Oh thanks for the compliment.  <blush> :-)

Re: Defenitely agree
  • 4/17/2017 10:15:21 PM
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No Tricia, I am sure you come across as warm and friendly as you are ! : )     I think in general though, coming across as warm and friendly goes a long way towards convincing others to listen to your message.

One technique I like to use during a presentation is to relate how difficult it was for me at first to grasp the concept I am conveying.

I know when I am a part of the audience, it helps to understand that the expert wasn't always an expert.

Re: Defenitely agree
  • 4/17/2017 10:14:44 PM
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No Tricia, I am sure you come across as warm and friendly as you are ! : )     I think in general though, coming across as warm and friendly goes a long way towards convincing others to listen to your message.

One technique I like to use during a presentation is to relate how difficult it was for me at first to grasp the concept I am conveying.

I know when I am a part of the audience, it helps to understand that the expert wasn't always an expert.

Re: Defenitely agree
  • 4/14/2017 8:52:53 AM
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Do you have any tips I can use in my next talk?  :-)

Re: Nix the over-dazzling and KISS
  • 4/14/2017 8:52:25 AM
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I think many people don't understand how to sell or that it is a skill just like analyzing data.

Re: Defenitely agree
  • 4/14/2017 8:51:47 AM
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Lol ... your last statement. ;-)

 

Re: Nix the over-dazzling and KISS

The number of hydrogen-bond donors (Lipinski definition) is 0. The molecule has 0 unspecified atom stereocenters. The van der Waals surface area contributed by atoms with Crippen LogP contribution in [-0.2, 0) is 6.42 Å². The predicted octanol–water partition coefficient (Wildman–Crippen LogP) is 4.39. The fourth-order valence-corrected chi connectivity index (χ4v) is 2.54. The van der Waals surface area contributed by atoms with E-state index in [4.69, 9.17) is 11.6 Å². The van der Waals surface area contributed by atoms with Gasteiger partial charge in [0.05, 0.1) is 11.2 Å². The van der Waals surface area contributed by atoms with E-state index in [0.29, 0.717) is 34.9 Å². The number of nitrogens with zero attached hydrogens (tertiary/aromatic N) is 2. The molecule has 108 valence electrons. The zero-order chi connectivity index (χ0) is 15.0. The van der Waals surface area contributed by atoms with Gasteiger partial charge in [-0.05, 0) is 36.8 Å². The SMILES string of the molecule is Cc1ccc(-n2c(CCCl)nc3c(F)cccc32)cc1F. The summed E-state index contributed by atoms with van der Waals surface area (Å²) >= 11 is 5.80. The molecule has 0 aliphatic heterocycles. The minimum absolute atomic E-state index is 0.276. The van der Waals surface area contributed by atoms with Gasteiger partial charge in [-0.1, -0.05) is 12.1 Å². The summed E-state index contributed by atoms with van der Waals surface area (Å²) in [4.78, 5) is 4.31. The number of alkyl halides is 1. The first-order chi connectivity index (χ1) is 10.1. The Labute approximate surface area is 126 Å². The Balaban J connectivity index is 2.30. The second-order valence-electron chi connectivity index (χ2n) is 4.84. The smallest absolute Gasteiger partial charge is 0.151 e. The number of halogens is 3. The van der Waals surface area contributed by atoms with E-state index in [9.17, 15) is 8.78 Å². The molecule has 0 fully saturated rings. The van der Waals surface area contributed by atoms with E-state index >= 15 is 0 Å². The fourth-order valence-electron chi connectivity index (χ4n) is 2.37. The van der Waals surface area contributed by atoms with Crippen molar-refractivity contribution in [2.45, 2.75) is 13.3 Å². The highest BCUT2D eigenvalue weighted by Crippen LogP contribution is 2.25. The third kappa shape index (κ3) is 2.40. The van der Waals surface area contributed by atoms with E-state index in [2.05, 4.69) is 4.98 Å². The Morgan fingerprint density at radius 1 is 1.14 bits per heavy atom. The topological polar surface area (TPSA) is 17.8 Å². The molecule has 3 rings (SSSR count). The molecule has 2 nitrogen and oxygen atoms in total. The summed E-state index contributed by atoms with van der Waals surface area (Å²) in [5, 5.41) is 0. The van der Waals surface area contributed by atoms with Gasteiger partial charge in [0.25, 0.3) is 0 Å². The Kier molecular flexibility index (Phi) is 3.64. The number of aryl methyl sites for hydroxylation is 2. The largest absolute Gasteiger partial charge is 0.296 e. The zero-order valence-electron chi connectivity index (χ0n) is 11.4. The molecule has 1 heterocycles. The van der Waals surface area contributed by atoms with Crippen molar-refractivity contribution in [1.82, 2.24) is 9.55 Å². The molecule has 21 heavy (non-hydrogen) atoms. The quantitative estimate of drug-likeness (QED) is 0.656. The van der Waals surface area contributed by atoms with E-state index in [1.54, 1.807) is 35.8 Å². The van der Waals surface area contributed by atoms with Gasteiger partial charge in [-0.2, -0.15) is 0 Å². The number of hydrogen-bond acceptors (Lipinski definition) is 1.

• 4/14/2017 8:51:05 AM
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I have done this table talk twice now and each time someone has commented - "What if I cannot sell my ideas at all?"

My advise was to "make sure you are on topic with your management". What I mean is that if your manager (or someone!) in your organization doesn't think your point is relevant - then maybe its not.  Or maybe it's not relevant to the company right now.

Even I think this is somewhat of cop-out advise!  My first issue is that I don't know if the person does have a point - maybe their idea really is stupid or maybe their presentations are poorly done ... or maybe their data is bad ... or maybe their manager doesn't like them ... or (something else entirely) 

However it's a table talk so doesn't seem like the place to say - let's ignore everyone and focus on YOU. 

What are your thoughts?

 

Re: Defenitely agree
  • 4/14/2017 8:33:39 AM
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I often worry that I do this - when consulting you have to talk about what you do and how you have had success to attract new customers. 

Also I find that its easy to get "attacked" when doing public talks so I often talk about my own experiences. Its difficult for someone to tell me what I did or did not experience.

However, I think you are thinking more of those who talk for 40 minutes and don't really say anything. 

Re: Defenitely agree
  • 4/13/2017 7:13:30 PM
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@danmedina   Welcome to A2 !    And I couldn't agree more with your position on arrogance, I know personally if I get the feeling that someone is arrogant then their message is lost.  

There are only a handful of people who impress me and most of them have long since past away.    

Ironically, My last statement could be construed as arrogance.  Oh well.

Re: Defenitely agree
  • 4/12/2017 11:43:25 PM
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..

Dan Medina writes that


... what I've learned during the last couple of years is that we don't need to be arrogant and try to show off our analytics skills, instead we need to share our knowledge in a digestible way.


 

Excellent point. I find it kinda ridiculous how many teachers (and this includes presenters at conferences and seminars) focus on themselves and exhibiting their own expertise rather than focusing on the audience and what they need to learn.

..